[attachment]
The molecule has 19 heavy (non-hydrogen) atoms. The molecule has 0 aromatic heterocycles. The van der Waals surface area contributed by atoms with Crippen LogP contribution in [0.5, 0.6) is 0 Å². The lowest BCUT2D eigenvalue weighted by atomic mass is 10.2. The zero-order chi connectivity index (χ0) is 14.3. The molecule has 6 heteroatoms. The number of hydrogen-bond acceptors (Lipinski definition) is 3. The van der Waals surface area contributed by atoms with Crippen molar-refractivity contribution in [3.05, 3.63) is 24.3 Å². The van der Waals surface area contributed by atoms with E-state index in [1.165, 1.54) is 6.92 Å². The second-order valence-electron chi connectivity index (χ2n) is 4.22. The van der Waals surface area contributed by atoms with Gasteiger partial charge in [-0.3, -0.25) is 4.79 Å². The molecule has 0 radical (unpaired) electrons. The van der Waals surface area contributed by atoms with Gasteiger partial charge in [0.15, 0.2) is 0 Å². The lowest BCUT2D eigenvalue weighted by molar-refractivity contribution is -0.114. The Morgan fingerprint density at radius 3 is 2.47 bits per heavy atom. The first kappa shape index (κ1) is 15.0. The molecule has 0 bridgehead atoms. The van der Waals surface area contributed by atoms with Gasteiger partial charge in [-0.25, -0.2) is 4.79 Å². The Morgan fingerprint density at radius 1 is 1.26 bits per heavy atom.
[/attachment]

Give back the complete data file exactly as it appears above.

The molecule has 19 heavy (non-hydrogen) atoms. The molecule has 0 aromatic heterocycles. The van der Waals surface area contributed by atoms with Crippen LogP contribution in [0.5, 0.6) is 0 Å². The lowest BCUT2D eigenvalue weighted by atomic mass is 10.2. The zero-order chi connectivity index (χ0) is 14.3. The molecule has 6 heteroatoms. The number of hydrogen-bond acceptors (Lipinski definition) is 3. The van der Waals surface area contributed by atoms with Crippen molar-refractivity contribution in [3.05, 3.63) is 24.3 Å². The van der Waals surface area contributed by atoms with E-state index in [1.165, 1.54) is 6.92 Å². The second-order valence-electron chi connectivity index (χ2n) is 4.22. The van der Waals surface area contributed by atoms with Gasteiger partial charge in [-0.3, -0.25) is 4.79 Å². The molecule has 0 radical (unpaired) electrons. The van der Waals surface area contributed by atoms with Gasteiger partial charge in [0.15, 0.2) is 0 Å². The lowest BCUT2D eigenvalue weighted by molar-refractivity contribution is -0.114. The Morgan fingerprint density at radius 3 is 2.47 bits per heavy atom. The first kappa shape index (κ1) is 15.0. The molecule has 0 bridgehead atoms. The van der Waals surface area contributed by atoms with Gasteiger partial charge in [-0.25, -0.2) is 4.79 Å². The Morgan fingerprint density at radius 1 is 1.26 bits per heavy atom.